Sunday, March 27, 2016

COUNTDOWN CITY, winner of 2014 Philip K. Dick Award, gets 4 de-grimed stars from me



COUNTDOWN CITY
BEN H. WINTERS
(The Last Policeman series #2)
Quirk Books
$14.95 trade paper, available now

Rating: 4* of five

The Publisher Says: There are just 77 days to go before a deadly asteroid collides with Earth, and Detective Hank Palace is out of a job. With the Concord police force operating under the auspices of the U.S. Justice Department, Hank's days of solving crimes are over...until a woman from his past begs for help finding her missing husband.

Brett Cavatone disappeared without a trace – an easy feat in a world with no phones, no cars, and no way to tell whether someone’s gone “bucket list” or just gone. With society falling to shambles, Hank pieces together what few clues he can, on a search that leads him from a college-campus-turned-anarchist-encampment to a crumbling coastal landscape where anti-immigrant militia fend off “impact zone” refugees.

The second novel in the critically acclaimed Last Policeman trilogy, Countdown City presents a fascinating mystery set on brink of an apocalypse – and once again, Hank Palace confronts questions way beyond "whodunit." What do we as human beings owe to one another? And what does it mean to be civilized when civilization is collapsing all around you?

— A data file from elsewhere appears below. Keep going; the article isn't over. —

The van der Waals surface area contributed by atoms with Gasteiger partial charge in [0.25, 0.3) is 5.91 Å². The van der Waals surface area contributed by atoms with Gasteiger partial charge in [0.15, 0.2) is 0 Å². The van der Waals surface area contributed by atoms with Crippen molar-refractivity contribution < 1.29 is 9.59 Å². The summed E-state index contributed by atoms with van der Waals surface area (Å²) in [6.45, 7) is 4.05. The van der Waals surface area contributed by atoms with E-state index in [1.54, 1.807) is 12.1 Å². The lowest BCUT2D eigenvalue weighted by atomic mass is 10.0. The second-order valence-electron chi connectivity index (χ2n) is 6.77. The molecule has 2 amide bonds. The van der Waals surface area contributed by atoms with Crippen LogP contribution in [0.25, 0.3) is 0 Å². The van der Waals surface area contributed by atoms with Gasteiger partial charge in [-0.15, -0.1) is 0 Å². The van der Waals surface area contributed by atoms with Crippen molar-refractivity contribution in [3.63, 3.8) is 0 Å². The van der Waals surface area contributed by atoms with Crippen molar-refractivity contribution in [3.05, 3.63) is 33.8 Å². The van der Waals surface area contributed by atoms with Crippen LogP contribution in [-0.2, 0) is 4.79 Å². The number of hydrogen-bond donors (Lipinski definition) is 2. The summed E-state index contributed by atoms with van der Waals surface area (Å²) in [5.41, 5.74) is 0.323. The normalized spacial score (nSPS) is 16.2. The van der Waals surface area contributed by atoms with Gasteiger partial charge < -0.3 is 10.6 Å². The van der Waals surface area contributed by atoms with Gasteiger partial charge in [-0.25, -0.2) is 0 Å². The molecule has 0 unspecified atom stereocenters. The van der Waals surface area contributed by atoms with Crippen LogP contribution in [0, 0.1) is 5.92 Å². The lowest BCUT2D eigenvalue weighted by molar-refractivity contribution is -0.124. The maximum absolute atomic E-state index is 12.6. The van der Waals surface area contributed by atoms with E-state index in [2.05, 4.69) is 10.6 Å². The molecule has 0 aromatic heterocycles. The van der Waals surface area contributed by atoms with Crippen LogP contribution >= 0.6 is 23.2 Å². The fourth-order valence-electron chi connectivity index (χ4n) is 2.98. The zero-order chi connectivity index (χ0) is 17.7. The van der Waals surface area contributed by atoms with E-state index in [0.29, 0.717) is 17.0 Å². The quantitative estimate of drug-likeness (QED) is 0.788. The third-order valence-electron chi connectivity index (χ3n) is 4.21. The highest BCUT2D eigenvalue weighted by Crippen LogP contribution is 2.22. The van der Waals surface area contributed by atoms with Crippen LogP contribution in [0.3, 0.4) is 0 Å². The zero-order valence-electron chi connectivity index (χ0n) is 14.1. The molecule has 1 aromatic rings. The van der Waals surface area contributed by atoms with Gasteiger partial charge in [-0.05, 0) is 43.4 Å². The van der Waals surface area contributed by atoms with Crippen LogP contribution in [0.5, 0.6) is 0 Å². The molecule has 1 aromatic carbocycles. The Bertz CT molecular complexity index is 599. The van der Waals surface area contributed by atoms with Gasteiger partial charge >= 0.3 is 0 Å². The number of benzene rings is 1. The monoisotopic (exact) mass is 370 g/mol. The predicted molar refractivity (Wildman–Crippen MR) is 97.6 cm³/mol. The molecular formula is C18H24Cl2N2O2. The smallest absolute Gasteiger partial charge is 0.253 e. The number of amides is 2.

My Review: This book has a helluva gut-punch in it. It has a gigantic eye-opening take on what catastrophe brings out...the apocalypse before the holocaust has surprising actors on its ever-darkening stage.

It gave my poor roommate a sleepless night or two as my light stayed on way past his comfort zone. Sorry, dude, there's books to be read!

I think, though I'm not sure, that one big reason our detective is developing and making his exit meaningful for as many as possible is that this series is a trilogy. The motivating factor being the annihilation of the planet and its people automatically limits the time available for anyone to act! It also allows Winters to load us up with telling details without making it feel like force-feeding a goose for a richer liver.

A point I'm appreciating more as the series goes on is the author's use of astronomical coordinates for the asteroid. It isn't something I saw right away, but it has slowly become a drumbeat of worry behind the plentiful action in the book. I particularly like the fact that, even though it's there from the beginning, its effect is cumulative. Sneakily so.

Off to book three!

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